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Posts Tagged ‘David Tennent’

NEW PLAYS

Chimerica – Lucy Kirkwood’s play takes an historical starting point for a very contemporary debate on an epic scale at the Almeida

Jumpers for Goalposts – Tom Wells’ warm-hearted play had me laughing and crying simultaneously for the first time ever – Paines Plough at Watford Palace and the Bush Theatre

Handbagged – with HMQ and just one PM, Moira Buffini’s 2010 playlet expanded to bring more depth and more laughs than The Audience (Tricycle Theatre)

Gutted – Rikki Beale-Blair’s ambitious, brave, sprawling, epic, passionate family saga at the people’s theatre, Stratford East

Di & Viv & Rose – Amelia Bullimore’s delightful exploration of human friendship at Hampstead Theatre

Honourable mentions to the Young Vic’s Season in the Congo and NTS’ Let the Right One In at the Royal Court

SHAKESPEARE

2013 will go down as the year when some of our finest young actors took to the boards and made Shakespeare exciting, seriously cool and the hottest ticket in town. Tom Hiddleston’s Coriolanus at the Donmar and James McAvoy’s Macbeth for Jamie Lloyd Productions were both raw, visceral, physical & thrilling interpretations. The dream team of Adrian Lester and Rory Kinnear provided psychological depth in a very contemporary Othello at the NT. Jude Law and David Tennant as King’s Henry V for Michael Grandage Company and the RSC’s Richard II led more elegant, traditional but lucid interpretations. They all enhanced the theatrical year and I feel privileged to have seen them.

OTHER REVIVALS

Mies Julie – Strindberg in South Africa, tense and riveting, brilliantly acted (Riverside)

Edward II – a superb contemporary staging which illuminated this 400-year-old Marlowe play at the NT

Rutherford & Son – Northern Broadsides in an underated 100-year-old northern play visiting Kingston

Amen Corner – The NT director designate’s very musical staging of this 1950’s Black American play

The Pride – speedy revival but justified and timely, and one of many highlights of the Jamie Lloyd season

London Wall & Laburnam Grove – not one, but two early 20th century plays that came alive at the tiny Finborough Theatre

Honorable mentions for To Kill A Mockingbird at the Open Air, Beautiful Thing at the Arts, Fences in the West End, Purple Heart – early Bruce (Clybourne Park) Norris – at the Gate and The EL Train at Hoxton Hall, where the Eugene O’Neill experience included the venue.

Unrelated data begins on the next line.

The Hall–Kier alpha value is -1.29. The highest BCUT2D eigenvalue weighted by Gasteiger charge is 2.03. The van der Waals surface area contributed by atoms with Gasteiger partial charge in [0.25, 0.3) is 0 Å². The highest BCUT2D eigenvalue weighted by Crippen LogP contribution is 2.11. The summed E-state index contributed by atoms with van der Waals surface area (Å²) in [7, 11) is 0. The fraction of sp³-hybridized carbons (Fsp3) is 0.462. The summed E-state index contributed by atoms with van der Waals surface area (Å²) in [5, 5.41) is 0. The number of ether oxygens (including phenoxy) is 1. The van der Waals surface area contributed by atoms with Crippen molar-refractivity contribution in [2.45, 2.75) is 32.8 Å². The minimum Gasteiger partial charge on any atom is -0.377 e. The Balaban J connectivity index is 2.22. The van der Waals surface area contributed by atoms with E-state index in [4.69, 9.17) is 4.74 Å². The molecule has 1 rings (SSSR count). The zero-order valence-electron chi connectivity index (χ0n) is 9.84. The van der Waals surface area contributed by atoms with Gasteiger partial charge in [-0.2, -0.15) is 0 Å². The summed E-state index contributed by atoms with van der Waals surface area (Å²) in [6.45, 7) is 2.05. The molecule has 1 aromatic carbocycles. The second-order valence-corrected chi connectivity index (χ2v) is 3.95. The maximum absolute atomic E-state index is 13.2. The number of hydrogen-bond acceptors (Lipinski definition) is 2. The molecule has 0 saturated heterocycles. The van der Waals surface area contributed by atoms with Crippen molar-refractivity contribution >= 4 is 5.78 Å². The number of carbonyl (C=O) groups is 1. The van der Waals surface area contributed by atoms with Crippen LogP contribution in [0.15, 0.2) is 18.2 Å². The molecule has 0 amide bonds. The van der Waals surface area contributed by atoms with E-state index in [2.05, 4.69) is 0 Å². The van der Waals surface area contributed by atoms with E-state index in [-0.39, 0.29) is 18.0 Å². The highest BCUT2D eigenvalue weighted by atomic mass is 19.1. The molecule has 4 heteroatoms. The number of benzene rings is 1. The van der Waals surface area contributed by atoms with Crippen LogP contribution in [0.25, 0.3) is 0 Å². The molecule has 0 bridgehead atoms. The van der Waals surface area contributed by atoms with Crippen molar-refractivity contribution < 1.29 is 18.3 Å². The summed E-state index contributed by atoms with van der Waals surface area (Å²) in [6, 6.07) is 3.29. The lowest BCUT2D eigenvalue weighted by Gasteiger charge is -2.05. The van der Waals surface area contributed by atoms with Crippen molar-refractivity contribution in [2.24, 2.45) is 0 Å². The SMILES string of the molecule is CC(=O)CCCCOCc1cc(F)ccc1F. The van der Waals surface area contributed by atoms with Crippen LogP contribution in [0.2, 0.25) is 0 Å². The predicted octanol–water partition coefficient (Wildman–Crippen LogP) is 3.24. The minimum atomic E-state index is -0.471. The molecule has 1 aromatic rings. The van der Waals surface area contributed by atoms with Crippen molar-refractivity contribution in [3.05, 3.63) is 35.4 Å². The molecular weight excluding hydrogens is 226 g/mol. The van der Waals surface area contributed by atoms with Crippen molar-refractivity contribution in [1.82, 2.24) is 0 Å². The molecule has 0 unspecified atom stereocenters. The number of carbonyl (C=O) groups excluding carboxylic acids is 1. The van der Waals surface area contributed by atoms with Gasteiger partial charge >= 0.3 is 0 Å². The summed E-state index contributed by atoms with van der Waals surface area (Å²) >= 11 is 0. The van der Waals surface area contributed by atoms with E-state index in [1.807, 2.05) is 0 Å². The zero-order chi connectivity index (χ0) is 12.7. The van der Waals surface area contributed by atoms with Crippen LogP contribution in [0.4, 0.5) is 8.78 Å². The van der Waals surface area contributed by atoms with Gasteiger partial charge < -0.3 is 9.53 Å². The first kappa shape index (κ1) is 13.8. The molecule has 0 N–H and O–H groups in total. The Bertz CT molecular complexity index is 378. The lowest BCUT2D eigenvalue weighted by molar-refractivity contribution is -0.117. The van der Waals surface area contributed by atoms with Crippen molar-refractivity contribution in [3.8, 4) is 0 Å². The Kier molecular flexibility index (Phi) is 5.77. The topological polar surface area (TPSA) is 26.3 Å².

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The opening image and sound are simply beautiful. A cathedral created by projections onto shimmering ‘screens’, three sopranos chanting heavenly music, the distraught Duchess of Gloucester crouched over her late husbands coffin. One of the best things about this production is its visual beauty and simplicity, in period costumes with very little else. Well, apart from that hair.

Despite the fact he really wasn’t interested in being king, Richard lasted longer than the ones before or after – 22 years in fact – but Shakespeare decided to concentrate on a short period at the end of his reign, so we get the events unleashed by Gloucester’s murder as his cousin Bolingbroke seeks to go beyond restoring his lands to challenge the monarch, who by now seems somewhat disengaged. It’s a more complex story than the other history plays, focusing more on the psychology of the characters than politics and battles and this production succeeds in that sense.

My problem with it was the pacing of the first three acts. I’ve never known so many pauses or so much silence in a Shakespeare play. During the Duchess of Gloucester’s scene with her brother-in-law, John of Gaunt, they were so long I thought Jane Lapotaire had forgotten her lines. When Richard and the Duke of Amerle were having a tender moment, it lasted beyond the point of being comfortable and I was convinced some stage machinery had failed and we were waiting for the stage manager to come on and say ‘because of a technical fault….’ This all slows it down, the 105 minutes of the first half dragged and my mind started wandering.